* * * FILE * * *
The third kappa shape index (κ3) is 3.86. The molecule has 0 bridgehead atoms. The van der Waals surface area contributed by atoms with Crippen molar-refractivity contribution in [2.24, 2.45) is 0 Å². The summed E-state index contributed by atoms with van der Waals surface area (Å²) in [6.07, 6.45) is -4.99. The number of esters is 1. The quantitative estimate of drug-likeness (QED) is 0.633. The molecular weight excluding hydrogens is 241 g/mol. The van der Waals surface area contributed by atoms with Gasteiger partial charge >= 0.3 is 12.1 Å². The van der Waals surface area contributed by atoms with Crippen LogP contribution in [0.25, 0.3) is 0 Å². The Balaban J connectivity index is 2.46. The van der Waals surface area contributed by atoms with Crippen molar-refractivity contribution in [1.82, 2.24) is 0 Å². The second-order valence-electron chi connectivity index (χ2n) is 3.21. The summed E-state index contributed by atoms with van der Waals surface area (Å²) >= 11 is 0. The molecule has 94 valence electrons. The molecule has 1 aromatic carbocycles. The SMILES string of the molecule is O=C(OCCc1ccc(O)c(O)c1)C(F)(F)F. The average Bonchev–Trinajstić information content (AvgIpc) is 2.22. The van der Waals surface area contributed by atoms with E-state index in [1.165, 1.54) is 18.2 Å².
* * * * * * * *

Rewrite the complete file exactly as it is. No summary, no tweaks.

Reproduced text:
The third kappa shape index (κ3) is 3.86. The molecule has 0 bridgehead atoms. The van der Waals surface area contributed by atoms with Crippen molar-refractivity contribution in [2.24, 2.45) is 0 Å². The summed E-state index contributed by atoms with van der Waals surface area (Å²) in [6.07, 6.45) is -4.99. The number of esters is 1. The quantitative estimate of drug-likeness (QED) is 0.633. The molecular weight excluding hydrogens is 241 g/mol. The van der Waals surface area contributed by atoms with Gasteiger partial charge >= 0.3 is 12.1 Å². The van der Waals surface area contributed by atoms with Crippen LogP contribution in [0.25, 0.3) is 0 Å². The Balaban J connectivity index is 2.46. The van der Waals surface area contributed by atoms with Crippen molar-refractivity contribution in [1.82, 2.24) is 0 Å². The second-order valence-electron chi connectivity index (χ2n) is 3.21. The summed E-state index contributed by atoms with van der Waals surface area (Å²) >= 11 is 0. The molecule has 94 valence electrons. The molecule has 1 aromatic carbocycles. The SMILES string of the molecule is O=C(OCCc1ccc(O)c(O)c1)C(F)(F)F. The average Bonchev–Trinajstić information content (AvgIpc) is 2.22. The van der Waals surface area contributed by atoms with E-state index in [1.165, 1.54) is 18.2 Å².